Now that fall has officially arrived, it's time to figure out what to do with the last of the summer squash harvest. We'll show you how to freeze squash so you can enjoy the fruits of your labor all year long.
There are so many different varieties of summer squash out there. If you’ve never heard the term “summer squash” before, it refers to any squash that is harvested before it’s fully mature. This means that the skin and seeds are still soft and edible. Whether you’ve grown them yourself or were gifted some by a neighbor, it’s easy to find yourself with more than you can handle. The two most popular things to do with squash are to ferment it, or freeze it. We’re going to take a look at how to freeze squash using two different methods.
How to Freeze Squash: Blanching Method
Can you freeze squash? Despite its high water content, freezing summer squash is easy and can be done in a few simple steps. For best results, always use fresh produce when freezing – you want to lock in that delicious flavor and all the nutrients. If you use bruised and mushy squash, that’s what you’ll end up with when it’s thawed.
Step 1: Cleaning
You’ll want to give your squash a good clean to get rid of any dirt left on them. A simple vegetable brush works, or you can use your hands. Rinse well after scrubbing.
Step 2: Cutting
Next, you’ll want to chop both ends of the squash off. Then cut the squash into pieces – try and cut them into a size that will work for you when you want to thaw and use it.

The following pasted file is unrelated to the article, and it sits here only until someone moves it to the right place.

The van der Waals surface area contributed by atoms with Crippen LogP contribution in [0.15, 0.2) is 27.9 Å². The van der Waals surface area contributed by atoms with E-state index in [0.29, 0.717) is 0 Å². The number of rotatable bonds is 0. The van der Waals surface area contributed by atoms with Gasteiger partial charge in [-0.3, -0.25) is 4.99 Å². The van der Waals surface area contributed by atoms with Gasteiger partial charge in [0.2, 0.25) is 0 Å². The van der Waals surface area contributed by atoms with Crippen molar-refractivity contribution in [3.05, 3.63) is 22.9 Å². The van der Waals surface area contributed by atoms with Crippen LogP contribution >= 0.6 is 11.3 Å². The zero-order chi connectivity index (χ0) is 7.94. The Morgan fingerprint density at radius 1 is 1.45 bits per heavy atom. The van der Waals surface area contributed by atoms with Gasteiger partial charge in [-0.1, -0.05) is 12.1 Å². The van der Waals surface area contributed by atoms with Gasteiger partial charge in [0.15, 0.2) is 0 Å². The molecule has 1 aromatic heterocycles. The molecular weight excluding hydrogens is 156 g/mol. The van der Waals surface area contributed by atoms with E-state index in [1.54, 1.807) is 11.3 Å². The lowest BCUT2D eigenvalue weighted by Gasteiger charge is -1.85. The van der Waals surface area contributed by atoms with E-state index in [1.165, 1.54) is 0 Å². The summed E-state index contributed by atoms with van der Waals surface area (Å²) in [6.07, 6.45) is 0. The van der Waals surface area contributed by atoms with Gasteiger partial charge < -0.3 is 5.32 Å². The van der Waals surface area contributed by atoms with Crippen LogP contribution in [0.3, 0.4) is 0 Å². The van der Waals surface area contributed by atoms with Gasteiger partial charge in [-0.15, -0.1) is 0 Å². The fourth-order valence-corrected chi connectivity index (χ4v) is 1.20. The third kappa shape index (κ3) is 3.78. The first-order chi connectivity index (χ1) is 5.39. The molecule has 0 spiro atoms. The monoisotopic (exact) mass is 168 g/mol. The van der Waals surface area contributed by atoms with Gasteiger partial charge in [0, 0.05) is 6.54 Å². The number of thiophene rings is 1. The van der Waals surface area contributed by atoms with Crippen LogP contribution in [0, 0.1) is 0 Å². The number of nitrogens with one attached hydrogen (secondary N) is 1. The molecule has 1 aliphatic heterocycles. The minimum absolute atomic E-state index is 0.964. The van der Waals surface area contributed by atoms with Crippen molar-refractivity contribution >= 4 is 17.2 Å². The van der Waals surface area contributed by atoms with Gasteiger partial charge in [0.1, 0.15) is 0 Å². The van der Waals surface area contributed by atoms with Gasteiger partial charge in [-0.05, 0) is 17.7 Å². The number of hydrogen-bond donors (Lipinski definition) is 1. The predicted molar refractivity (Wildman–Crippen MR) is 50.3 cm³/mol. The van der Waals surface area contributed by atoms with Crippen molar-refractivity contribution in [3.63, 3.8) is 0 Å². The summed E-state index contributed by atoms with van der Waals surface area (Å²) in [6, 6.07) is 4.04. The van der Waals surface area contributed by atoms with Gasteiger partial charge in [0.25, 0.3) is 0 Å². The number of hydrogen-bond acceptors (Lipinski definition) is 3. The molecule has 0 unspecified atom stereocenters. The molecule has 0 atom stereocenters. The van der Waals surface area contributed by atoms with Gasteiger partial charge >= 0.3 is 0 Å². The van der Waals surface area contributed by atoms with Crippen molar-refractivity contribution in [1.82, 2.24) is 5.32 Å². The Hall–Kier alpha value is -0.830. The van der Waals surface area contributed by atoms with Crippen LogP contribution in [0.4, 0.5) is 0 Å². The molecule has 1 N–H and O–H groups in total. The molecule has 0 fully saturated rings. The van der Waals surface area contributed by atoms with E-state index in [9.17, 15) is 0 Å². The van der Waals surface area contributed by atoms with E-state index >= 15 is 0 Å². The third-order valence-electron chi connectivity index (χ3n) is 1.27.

Step 3: Blanching
Submerge your summer squash into a pot of boiling water and leave it there for about 3 minutes. This process is known as blanching; it helps to retain both color and flavor. If you have a lot of squash, it’s best to blanch it in batches.
Step 4: Ice Bath
To complete the blanching process, remove the squash from the boiling water and place it directly into a large bowl filled with ice water. This will stop the cooking process.
Step 5: Freezing Your Squash
Now that you’ve prepared your summer squash for freezing, it’s time to divvy it up into containers for the freezer. Try to portion it out into the containers evenly, so you’ll know how much to take out and thaw at a later date.
Step 6: Thawing & Using
You can thaw your squash in the fridge overnight before using it, or depending on the recipe, you can add it in frozen. Squash has high water content, so it will become mushy when thawed. Therefore, it’s always recommended to use your frozen squash in a recipe that will hide its consistency.
Freezing Grated Zucchini
Due to the number of recipes out there that call for grated zucchini, it’s often easiest to grate it fresh, and then freeze it in recipe-sized portions. You don’t need to blanch it at all using this method! Here’s how to do it:
- Wash any dirt off the zucchini.
- Grate it using a medium grate. If you go too small, it will end up soupy.
- Portion out recipe-sized servings into a clean kitchen towel. Squeeze as much liquid as you can from the zucchini mass.
- Place your zucchini portions in resealable and freezer-safe containers. Be sure to write the date and contents on the container somewhere and place it in your freezer.
- Take it out when you’re ready to use!
Freezing grated zucchini makes it easy when you want to make delicious recipes like zucchini bread or zucchini casserole. The possibilities are endless!
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